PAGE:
When filling out immigration forms on my recent trip out of the country, I had to write down my occupation. Unsure of what to put, I scribbled housewife quickly so I could move on to the next section with my borrowed pen. Although looking back, I should have wrote stay-at-home-mom. Either way, I was unprepared for the slight pang of embarrassment that accompanied the task of answering the seemingly simple question. At least when I worked part-time in North Carolina and Oklahoma I could have answered editor or college instructor and still held on to the moniker stay-at-home-mom. But not now. In the eyes of foreign officials, I have no professional identity.
Clay often states that I am too hard on myself – that some of my goals are impossible for mere mortals to achieve, let alone little old me. He probably isn’t too far off from the truth. Soon after Weston was born, I wrote how motherhood tested my confidence every hour of the day. For me, it wasn’t as simple as calling, “Here fishy, fishy, fishy.” And three years later, I am still Bert in the above scenario. For whatever reason, I have it set in my mind that if I am a stay-at-home-mom, I have to exceed in all categories of job performance, in addition to carrying business cards that read ‘Practically Perfect in Every Way’. This means that I end up feeling like an impostor 94% of the time.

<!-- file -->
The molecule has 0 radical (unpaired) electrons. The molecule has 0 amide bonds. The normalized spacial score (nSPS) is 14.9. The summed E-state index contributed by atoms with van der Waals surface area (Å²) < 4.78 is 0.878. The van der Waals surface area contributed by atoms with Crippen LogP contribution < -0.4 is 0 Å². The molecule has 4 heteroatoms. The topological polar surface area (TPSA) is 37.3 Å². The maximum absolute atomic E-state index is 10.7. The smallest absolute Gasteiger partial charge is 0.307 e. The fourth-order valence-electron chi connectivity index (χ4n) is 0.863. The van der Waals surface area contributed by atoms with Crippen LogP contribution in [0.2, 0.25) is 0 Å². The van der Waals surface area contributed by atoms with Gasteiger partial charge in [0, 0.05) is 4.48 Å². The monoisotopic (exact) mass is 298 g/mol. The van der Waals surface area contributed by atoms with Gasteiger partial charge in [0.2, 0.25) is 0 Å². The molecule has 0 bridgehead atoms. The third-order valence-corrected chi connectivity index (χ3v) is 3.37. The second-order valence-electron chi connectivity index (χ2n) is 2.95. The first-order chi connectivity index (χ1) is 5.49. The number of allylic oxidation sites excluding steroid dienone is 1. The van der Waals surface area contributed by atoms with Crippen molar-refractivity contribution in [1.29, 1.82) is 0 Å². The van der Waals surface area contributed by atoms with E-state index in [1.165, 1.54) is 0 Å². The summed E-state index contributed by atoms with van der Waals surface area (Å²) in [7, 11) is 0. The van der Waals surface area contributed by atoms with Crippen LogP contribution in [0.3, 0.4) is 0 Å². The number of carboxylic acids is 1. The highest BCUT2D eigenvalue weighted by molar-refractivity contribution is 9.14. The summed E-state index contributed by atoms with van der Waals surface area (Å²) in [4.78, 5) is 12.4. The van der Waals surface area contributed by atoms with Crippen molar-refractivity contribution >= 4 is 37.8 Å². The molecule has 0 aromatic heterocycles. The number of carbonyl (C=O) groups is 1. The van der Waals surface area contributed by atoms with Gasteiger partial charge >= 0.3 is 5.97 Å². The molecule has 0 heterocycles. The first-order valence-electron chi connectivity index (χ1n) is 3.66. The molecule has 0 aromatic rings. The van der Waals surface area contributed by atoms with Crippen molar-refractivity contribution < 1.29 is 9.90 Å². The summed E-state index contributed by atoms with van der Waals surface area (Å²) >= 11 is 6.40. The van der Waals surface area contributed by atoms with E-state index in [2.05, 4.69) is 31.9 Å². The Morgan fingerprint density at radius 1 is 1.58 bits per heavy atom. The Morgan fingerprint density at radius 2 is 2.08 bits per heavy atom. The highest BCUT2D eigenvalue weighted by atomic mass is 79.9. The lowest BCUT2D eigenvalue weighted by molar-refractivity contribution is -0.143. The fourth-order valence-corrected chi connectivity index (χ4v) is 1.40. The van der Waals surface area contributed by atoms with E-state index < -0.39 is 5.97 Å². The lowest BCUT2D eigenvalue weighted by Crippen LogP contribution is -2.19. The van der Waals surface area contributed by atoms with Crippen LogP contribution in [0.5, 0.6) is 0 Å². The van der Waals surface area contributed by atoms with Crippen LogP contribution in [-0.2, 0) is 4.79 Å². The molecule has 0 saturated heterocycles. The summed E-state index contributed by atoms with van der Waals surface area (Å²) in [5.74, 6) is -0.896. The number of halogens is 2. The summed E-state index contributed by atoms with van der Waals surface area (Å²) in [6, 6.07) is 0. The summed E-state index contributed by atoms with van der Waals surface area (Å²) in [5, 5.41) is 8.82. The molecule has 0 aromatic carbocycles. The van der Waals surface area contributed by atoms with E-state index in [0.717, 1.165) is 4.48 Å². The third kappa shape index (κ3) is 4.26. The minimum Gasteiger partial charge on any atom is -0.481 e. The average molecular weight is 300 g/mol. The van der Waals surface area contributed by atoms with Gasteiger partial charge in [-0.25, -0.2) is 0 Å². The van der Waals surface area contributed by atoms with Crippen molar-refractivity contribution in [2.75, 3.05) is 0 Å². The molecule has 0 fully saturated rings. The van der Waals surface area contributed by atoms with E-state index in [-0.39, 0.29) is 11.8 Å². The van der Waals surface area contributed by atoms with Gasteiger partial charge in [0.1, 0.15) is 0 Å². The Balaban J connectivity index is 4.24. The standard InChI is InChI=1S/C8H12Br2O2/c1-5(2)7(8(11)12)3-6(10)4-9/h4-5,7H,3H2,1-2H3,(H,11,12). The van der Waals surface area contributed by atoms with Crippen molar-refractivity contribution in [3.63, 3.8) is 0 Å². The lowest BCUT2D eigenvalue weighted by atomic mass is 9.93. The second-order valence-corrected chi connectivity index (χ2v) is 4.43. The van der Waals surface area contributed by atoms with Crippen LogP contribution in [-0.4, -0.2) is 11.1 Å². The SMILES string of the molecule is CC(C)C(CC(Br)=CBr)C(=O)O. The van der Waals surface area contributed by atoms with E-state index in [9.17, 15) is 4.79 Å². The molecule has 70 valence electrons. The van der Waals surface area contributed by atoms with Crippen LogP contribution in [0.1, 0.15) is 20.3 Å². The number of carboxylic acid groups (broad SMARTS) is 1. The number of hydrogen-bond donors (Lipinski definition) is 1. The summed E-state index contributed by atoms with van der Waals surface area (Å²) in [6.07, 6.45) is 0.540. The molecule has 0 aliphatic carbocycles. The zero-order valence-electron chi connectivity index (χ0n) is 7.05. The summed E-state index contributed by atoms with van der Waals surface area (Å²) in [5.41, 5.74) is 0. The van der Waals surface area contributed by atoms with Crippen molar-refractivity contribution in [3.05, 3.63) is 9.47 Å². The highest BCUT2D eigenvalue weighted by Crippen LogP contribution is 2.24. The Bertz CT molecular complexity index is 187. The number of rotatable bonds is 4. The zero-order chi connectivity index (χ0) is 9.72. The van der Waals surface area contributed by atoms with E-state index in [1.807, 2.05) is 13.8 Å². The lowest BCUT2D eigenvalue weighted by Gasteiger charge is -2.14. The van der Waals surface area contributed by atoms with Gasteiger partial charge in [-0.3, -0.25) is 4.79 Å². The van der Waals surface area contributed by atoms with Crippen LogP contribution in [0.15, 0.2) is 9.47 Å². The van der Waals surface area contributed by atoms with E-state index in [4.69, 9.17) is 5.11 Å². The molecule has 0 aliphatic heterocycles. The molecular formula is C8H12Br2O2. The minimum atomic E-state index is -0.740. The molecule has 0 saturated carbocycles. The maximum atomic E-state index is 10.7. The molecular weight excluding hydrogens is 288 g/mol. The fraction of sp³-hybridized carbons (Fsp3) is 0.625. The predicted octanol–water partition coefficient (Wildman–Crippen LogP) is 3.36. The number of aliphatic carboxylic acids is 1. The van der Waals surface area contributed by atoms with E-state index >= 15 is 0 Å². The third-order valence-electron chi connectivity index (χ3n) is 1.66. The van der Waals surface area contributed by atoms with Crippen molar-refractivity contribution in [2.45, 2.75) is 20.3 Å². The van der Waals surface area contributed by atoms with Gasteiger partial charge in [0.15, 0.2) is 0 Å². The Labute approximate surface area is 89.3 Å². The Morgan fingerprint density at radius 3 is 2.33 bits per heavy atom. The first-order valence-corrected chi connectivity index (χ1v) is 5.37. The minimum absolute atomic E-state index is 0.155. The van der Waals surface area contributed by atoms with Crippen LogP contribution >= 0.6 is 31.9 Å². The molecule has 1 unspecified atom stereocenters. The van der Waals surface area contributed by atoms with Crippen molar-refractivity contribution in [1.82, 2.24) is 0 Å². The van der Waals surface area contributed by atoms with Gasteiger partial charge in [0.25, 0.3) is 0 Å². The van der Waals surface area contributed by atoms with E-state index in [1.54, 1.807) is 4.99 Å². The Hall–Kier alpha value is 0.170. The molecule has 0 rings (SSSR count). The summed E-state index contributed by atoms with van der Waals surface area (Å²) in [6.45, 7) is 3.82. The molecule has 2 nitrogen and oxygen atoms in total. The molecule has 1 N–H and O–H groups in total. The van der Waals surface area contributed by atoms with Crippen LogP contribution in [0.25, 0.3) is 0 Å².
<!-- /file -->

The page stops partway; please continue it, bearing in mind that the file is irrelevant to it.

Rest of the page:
I have to wonder if this is because I currently don’t have a professional identity outside of singing the ABCs and pleading with a preschooler to use the potty. Please don’t misinterpret this post as whining…after all, I choose to stay home. And whenever I browse job listings, I can’t bring myself to apply for a position that will take me outside of the home for a significant amount of time. I am just not ready…yet. I know I will go back to work full-time eventually. I miss it too much not to. But in the meantime, I am just going to have to find a balance between my expectations and reality. Any ideas?